Having annexed several cities in Ukraine, Russia has now set its sights on Georgia. In an article published in Argumenty I Fakty newspaper, Former Russian President Dmitry Medvedev stated that joining Russia in South Ossetia and Abkhazia is still a popular idea and that both regions could be annexed by Russia.
"If there is a good reason to do it, it will be done," said Medvedev, who has become the most hawkish figure in Moscow after Russia's aggression against Ukraine.
Georgia lost control over South Ossetia and Abkhazia after the collapse of the Soviet Union. Tbilisi's military intervention in 2008 to regain control of the regions was halted by a Russian counter-attack, after which Moscow recognized both regions as independent states.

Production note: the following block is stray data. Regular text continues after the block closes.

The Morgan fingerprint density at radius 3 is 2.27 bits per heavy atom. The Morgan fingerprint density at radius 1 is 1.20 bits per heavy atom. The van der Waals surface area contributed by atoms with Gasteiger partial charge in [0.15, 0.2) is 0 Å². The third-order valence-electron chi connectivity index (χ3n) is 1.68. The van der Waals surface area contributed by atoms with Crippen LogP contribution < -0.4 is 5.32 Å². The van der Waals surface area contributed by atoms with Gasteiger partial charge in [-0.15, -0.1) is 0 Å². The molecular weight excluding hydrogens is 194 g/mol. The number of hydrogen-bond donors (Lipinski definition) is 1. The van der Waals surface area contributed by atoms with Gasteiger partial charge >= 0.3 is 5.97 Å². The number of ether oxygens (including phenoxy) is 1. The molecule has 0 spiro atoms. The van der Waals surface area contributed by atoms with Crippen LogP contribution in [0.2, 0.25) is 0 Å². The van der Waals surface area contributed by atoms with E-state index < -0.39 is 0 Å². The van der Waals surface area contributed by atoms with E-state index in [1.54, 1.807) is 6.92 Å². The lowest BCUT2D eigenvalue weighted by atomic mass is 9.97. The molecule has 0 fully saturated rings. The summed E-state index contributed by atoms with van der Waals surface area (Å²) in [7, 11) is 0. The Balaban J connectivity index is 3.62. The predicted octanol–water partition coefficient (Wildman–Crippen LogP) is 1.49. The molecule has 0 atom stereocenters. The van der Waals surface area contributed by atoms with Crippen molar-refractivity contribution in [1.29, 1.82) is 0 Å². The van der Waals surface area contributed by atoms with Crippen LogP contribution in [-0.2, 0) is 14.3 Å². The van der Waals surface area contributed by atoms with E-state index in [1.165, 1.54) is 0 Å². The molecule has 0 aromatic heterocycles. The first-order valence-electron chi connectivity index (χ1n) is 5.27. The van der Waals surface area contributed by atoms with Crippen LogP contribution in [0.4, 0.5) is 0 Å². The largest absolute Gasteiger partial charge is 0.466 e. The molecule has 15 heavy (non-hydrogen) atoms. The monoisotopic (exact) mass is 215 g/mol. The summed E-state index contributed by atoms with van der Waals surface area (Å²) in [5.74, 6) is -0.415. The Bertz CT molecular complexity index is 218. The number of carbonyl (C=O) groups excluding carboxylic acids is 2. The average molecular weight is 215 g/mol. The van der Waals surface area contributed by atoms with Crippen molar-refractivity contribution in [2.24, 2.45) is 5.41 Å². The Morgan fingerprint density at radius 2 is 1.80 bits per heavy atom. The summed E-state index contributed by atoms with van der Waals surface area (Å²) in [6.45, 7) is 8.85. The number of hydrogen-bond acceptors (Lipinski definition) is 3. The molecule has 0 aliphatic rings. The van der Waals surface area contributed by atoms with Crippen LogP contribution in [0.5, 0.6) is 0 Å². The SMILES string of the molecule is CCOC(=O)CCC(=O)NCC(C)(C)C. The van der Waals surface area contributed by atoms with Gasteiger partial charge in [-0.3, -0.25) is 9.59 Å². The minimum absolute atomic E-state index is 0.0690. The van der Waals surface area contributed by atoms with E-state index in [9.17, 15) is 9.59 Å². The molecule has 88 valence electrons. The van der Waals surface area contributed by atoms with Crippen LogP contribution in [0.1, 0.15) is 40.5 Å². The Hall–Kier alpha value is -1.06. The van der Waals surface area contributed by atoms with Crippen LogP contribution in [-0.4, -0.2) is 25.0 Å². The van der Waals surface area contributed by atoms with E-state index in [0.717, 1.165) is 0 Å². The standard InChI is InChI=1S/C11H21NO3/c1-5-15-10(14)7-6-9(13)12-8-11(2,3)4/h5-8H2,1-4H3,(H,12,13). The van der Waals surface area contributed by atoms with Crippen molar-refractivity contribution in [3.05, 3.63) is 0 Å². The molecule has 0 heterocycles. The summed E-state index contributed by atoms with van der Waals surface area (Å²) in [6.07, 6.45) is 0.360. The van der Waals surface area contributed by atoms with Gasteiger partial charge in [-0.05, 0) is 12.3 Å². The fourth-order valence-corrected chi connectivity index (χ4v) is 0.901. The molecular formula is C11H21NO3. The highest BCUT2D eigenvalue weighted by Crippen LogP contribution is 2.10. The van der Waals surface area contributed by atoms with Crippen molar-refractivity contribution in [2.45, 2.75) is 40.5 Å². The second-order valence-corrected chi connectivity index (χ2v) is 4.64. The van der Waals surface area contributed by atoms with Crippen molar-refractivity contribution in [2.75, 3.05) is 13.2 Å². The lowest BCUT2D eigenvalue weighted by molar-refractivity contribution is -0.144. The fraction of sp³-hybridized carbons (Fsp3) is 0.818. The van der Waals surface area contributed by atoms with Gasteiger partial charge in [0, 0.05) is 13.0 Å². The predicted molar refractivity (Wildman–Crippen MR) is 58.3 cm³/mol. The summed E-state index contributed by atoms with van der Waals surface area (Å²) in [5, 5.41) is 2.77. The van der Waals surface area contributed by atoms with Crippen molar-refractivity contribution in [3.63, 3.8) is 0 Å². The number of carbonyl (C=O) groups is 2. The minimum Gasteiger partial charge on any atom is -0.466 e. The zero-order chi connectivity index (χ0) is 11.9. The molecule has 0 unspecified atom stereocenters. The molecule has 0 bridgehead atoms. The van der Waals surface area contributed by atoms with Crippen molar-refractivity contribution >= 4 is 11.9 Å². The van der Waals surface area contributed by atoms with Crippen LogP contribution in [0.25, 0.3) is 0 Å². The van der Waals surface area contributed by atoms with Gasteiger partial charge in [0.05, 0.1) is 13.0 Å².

Relations between Georgia and Russia have been improving recently. Medvedev said that the West was raising tensions in the region by opening Georgia's possible accession to NATO for discussion.
Dmitry Medvedev, who serves as Deputy Chairman of the Russian State Security Council, wrote that annexation of South Ossetia and Abkhazia may be a necessity, saying: "We will not wait if our concerns are close to becoming reality."
Georgian officials have often said that they want NATO membership for their country's "territorial integrity".
Medvedev's remarks raised concerns over Russia's annexation of Crimea, Donetsk, Luhansk, Kherson and Zaporizhzhia in recent years.